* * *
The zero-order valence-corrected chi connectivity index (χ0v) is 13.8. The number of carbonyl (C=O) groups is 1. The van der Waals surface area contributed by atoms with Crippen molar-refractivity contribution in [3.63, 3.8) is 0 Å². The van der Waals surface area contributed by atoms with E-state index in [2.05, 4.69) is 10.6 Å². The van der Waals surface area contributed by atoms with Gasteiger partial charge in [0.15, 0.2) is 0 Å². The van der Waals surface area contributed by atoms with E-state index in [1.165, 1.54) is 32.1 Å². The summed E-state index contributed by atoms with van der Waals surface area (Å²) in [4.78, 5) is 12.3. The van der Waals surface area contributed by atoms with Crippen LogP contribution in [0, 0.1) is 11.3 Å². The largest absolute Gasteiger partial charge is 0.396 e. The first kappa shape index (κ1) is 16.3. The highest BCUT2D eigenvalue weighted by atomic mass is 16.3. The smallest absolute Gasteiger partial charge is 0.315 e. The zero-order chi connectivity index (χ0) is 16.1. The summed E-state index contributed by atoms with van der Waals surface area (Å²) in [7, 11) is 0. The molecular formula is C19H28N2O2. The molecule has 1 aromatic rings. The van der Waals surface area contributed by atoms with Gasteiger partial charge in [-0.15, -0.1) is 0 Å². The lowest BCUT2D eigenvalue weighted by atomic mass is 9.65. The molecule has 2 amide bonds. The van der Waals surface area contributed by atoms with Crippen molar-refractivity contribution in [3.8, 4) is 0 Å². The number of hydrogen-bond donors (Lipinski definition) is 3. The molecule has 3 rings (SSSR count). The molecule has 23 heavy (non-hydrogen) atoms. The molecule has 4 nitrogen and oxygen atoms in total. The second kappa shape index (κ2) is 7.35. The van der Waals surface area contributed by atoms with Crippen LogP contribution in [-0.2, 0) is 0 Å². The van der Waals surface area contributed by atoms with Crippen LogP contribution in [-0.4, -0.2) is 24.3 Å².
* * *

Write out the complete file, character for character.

The zero-order valence-corrected chi connectivity index (χ0v) is 13.8. The number of carbonyl (C=O) groups is 1. The van der Waals surface area contributed by atoms with Crippen molar-refractivity contribution in [3.63, 3.8) is 0 Å². The van der Waals surface area contributed by atoms with E-state index in [2.05, 4.69) is 10.6 Å². The van der Waals surface area contributed by atoms with Gasteiger partial charge in [0.15, 0.2) is 0 Å². The van der Waals surface area contributed by atoms with E-state index in [1.165, 1.54) is 32.1 Å². The summed E-state index contributed by atoms with van der Waals surface area (Å²) in [4.78, 5) is 12.3. The van der Waals surface area contributed by atoms with Crippen LogP contribution in [0, 0.1) is 11.3 Å². The largest absolute Gasteiger partial charge is 0.396 e. The first kappa shape index (κ1) is 16.3. The highest BCUT2D eigenvalue weighted by atomic mass is 16.3. The smallest absolute Gasteiger partial charge is 0.315 e. The zero-order chi connectivity index (χ0) is 16.1. The summed E-state index contributed by atoms with van der Waals surface area (Å²) in [7, 11) is 0. The molecular formula is C19H28N2O2. The molecule has 1 aromatic rings. The van der Waals surface area contributed by atoms with Gasteiger partial charge in [-0.15, -0.1) is 0 Å². The lowest BCUT2D eigenvalue weighted by atomic mass is 9.65. The molecule has 2 amide bonds. The van der Waals surface area contributed by atoms with Crippen molar-refractivity contribution in [3.8, 4) is 0 Å². The number of hydrogen-bond donors (Lipinski definition) is 3. The molecule has 3 rings (SSSR count). The molecule has 23 heavy (non-hydrogen) atoms. The molecule has 4 nitrogen and oxygen atoms in total. The second kappa shape index (κ2) is 7.35. The van der Waals surface area contributed by atoms with Crippen LogP contribution in [-0.2, 0) is 0 Å². The van der Waals surface area contributed by atoms with Crippen LogP contribution in [-0.4, -0.2) is 24.3 Å².